Before the convoluted nature of that last paragraph seeps into this one, let's explore the core experience found with Mario Kart 7, starting with the new. The series' latest represents a great leap forward in terms of gameplay, while still retaining a fair, skill-based nature as aforementioned. The new additions to the gameplay formula are the main contributors to this strategic advancement, and each makes zipping around courses in multiplayer or attempting to set records in time trials all the more satisfying. Although, not every contribution to this wonderful development is truly brand-new; The Coins system, last featured in the GBA release Mario Kart: Super Circuit and before that the series' debut, makes a more than welcome return in the lucky seventh. In basic terms, coins increase the max speed of your kart, but they offer other benefits as well. Only if a player grabs and holds onto 10 coins after each race in a cup, they'll have filled in one requirement for a commendable 3-Star rank on that particular cup. Every Coin you earn following every race you partake in also contributes to a mass of currency, which gradually unlocks more and more parts for constructing a kart (more on this later) as you plow through the experience. This cleverly gives a reason for continuing to play the solo game, even if you've 100% finished it - of course, you still earn Coins in online multiplayer, but there's never been a driving force behind continuing to play solo cups in a past Mario Kart game upon completion so this still deserves praise.

Brand-new in Mario Kart 7 are the two new methods of transport you'll find your vehicle transforming into in most of the game's 32 tracks. While they take a page from the book of N64 racer Diddy Kong Racing, these all-new additions to Mario Kart are more than welcome and serve as another contribution to more strategic methods of navigating each course, as if the re-introduction of Coins wasn't enough. Most prominent of the two alterations is the glider, a mounted contraption much like the one found in early 3DS release PilotWings Resort... Only attached to a kart. Particular boost ramps serve as path into flight, as your kart activates its gliding capabilities soon after making the leap. Full 360 degree control while airborne is made all the more satisfying and effective with the Circle Pad, making you truly feel like you're making all the decisions when switching to this method of travel.

Before this sounds like a cheesy non-sensical description of an Andrex roll (although the Circle Pad really is brilliant), let's move on to Mario Kart 7's other new method of travel, the subtle yet welcome addition of the propeller activated when underwater. Yes, we've seen underwater segments in past titles, but only in the series' seventh is the handling of your kart shaken up a little when beneath the sea. Basically, the propeller only alters the drifting of your kart. In fact, it makes the handling feel exactly like the lightweight bikes found in Mario Kart Wii, which is no bad thing. It's true that the underwater segments in this release are a little underused, which is understandable considering half of the tracks are from past titles as per usual, but they're better off here than not and offer a welcome change of physics on the tracks they appear in. All three of the elements analysed in the last two paragraphs make for a much more strategic Mario Kart experience, which truly adds to the balancing. No one shortcut is better than the other, and players won't simply be following one given path this time around. Here's hoping these elements are included in future Mario Kart releases.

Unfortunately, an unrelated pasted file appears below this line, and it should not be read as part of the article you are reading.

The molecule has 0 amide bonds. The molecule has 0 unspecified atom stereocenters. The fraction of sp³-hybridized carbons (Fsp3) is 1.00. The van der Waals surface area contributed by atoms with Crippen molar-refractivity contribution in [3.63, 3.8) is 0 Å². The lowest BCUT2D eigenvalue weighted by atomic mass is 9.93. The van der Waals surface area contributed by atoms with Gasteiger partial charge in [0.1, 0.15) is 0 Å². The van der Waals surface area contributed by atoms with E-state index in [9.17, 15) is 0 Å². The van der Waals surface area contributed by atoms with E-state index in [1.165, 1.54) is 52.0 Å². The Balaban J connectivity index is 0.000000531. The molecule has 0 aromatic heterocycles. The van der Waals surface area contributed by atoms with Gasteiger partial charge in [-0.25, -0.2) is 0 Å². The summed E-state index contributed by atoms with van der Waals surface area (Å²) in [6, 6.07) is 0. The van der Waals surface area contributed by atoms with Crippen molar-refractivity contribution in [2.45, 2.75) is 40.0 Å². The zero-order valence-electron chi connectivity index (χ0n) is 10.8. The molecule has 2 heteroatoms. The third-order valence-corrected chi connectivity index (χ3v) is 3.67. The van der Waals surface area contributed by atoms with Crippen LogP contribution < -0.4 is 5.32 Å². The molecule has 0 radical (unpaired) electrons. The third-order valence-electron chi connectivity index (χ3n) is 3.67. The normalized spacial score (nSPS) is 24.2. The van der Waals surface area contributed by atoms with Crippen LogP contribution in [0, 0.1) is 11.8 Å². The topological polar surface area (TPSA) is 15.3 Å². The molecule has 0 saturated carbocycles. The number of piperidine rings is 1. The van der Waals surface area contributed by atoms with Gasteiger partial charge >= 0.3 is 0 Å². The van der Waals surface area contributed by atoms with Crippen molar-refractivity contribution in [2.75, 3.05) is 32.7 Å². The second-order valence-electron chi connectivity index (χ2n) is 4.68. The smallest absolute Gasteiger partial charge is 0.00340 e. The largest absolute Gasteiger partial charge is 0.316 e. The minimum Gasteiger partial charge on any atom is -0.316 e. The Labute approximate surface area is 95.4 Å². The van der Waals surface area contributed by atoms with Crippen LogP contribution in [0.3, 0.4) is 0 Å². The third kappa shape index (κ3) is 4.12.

It's a shame that the glider feels like it's going to be a one-off for the series, because it's an incredible strategic addition to a franchise that has relied almost solely on luck in past releases. The underwater propellor holds up nicely, too.
I could go on about how brilliant the new additions to the already frantic Mario Kart formula help both shake up and balance the series' latest, but what's most impressive about this title, as with most instalments in flagship first-party Nintendo franchises, is the absolutely fantastic presentation. Mario Kart 7 is something of a stunner considering the 3DS' hardware specs, although that's not to say it's not believable. In terms of 3D, the game gets the balancing right with subtle yet outstanding effects that not only look great but also don't detract from your focus on the race at hand, something that is needed in every game that fits under this genre and past 3DS racers have messed up, so bravo to Nintendo for getting it right. In fact, they really don't mess anything up presentation-wise with this release - The menus are simplistic and slick, the new track designs are phenomenal and, hang on, the character roster... Well, it's in this regard that the game falls a little flat. Yes, this is the most abundant let-down contained in Mario Kart 7, linking back to the aforementioned bare-bones content that strays the full package away from becoming the series' best. Not only is the roster lacking in legends like Funky Kong and Dry Bowser, but a number of new inclusions found here are, simply put, pathetic. Honey Queen is a minor character from the Galaxy games who deserves no inclusion here, but somehow Nintendo did stick her in the roster as opposed to a number of other possible inclusions. If they're including Galaxy characters, why not Lubba, or better yet, The Chimp? And don't get me started on Wiggler, the other outrageous new face you'll find in this Mario Kart's roster. It's not all bad in this aspect of the game, however, as there are a few welcome additions. You can still play as your Mii, which is nice, and newcomers Lakitu and Metal Mario not only change up the roster but also the gameplay with their subtle weight-based alterations, even if the latter is basically just a re-texture of everybody's favourite plumber. Unless, like me, you've always preferred Luigi. Back on topic, let's be moving on...